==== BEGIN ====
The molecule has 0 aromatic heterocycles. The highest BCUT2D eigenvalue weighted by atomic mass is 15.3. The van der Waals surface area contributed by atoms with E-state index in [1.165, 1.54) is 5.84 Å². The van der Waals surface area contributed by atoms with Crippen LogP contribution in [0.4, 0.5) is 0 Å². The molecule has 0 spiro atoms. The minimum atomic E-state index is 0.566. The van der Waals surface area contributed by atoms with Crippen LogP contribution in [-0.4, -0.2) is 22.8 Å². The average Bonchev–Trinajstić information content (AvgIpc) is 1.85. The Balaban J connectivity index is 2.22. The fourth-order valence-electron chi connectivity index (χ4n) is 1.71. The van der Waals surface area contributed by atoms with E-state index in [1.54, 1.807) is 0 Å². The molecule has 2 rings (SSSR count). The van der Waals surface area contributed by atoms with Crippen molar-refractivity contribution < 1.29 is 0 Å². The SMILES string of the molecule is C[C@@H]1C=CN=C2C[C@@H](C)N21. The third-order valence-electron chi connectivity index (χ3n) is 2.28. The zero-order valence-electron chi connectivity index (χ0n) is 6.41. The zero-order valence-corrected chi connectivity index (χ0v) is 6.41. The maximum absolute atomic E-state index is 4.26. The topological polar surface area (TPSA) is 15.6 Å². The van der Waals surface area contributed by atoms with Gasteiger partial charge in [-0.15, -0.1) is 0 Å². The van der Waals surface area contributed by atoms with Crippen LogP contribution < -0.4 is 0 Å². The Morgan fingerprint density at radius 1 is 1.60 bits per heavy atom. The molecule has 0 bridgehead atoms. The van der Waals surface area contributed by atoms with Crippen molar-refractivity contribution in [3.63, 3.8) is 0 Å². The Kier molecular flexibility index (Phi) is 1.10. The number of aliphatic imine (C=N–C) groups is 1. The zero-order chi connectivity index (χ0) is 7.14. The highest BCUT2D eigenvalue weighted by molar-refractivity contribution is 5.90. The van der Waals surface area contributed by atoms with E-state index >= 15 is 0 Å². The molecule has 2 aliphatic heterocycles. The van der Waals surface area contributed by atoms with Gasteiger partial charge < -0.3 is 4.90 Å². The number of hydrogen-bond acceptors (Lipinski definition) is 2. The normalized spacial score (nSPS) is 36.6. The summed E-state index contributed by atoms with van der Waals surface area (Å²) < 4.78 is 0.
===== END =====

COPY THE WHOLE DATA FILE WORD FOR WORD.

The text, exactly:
The molecule has 0 aromatic heterocycles. The highest BCUT2D eigenvalue weighted by atomic mass is 15.3. The van der Waals surface area contributed by atoms with E-state index in [1.165, 1.54) is 5.84 Å². The van der Waals surface area contributed by atoms with Crippen LogP contribution in [0.4, 0.5) is 0 Å². The molecule has 0 spiro atoms. The minimum atomic E-state index is 0.566. The van der Waals surface area contributed by atoms with Crippen LogP contribution in [-0.4, -0.2) is 22.8 Å². The average Bonchev–Trinajstić information content (AvgIpc) is 1.85. The Balaban J connectivity index is 2.22. The fourth-order valence-electron chi connectivity index (χ4n) is 1.71. The van der Waals surface area contributed by atoms with E-state index in [1.54, 1.807) is 0 Å². The molecule has 2 rings (SSSR count). The van der Waals surface area contributed by atoms with Crippen molar-refractivity contribution < 1.29 is 0 Å². The SMILES string of the molecule is C[C@@H]1C=CN=C2C[C@@H](C)N21. The third-order valence-electron chi connectivity index (χ3n) is 2.28. The zero-order valence-electron chi connectivity index (χ0n) is 6.41. The zero-order valence-corrected chi connectivity index (χ0v) is 6.41. The maximum absolute atomic E-state index is 4.26. The topological polar surface area (TPSA) is 15.6 Å². The van der Waals surface area contributed by atoms with Gasteiger partial charge in [-0.15, -0.1) is 0 Å². The van der Waals surface area contributed by atoms with Crippen LogP contribution < -0.4 is 0 Å². The Morgan fingerprint density at radius 1 is 1.60 bits per heavy atom. The molecule has 0 bridgehead atoms. The van der Waals surface area contributed by atoms with Crippen molar-refractivity contribution in [3.63, 3.8) is 0 Å². The Kier molecular flexibility index (Phi) is 1.10. The number of aliphatic imine (C=N–C) groups is 1. The zero-order chi connectivity index (χ0) is 7.14. The highest BCUT2D eigenvalue weighted by molar-refractivity contribution is 5.90. The van der Waals surface area contributed by atoms with E-state index >= 15 is 0 Å². The molecule has 2 aliphatic heterocycles. The van der Waals surface area contributed by atoms with Gasteiger partial charge < -0.3 is 4.90 Å². The number of hydrogen-bond acceptors (Lipinski definition) is 2. The normalized spacial score (nSPS) is 36.6. The summed E-state index contributed by atoms with van der Waals surface area (Å²) < 4.78 is 0.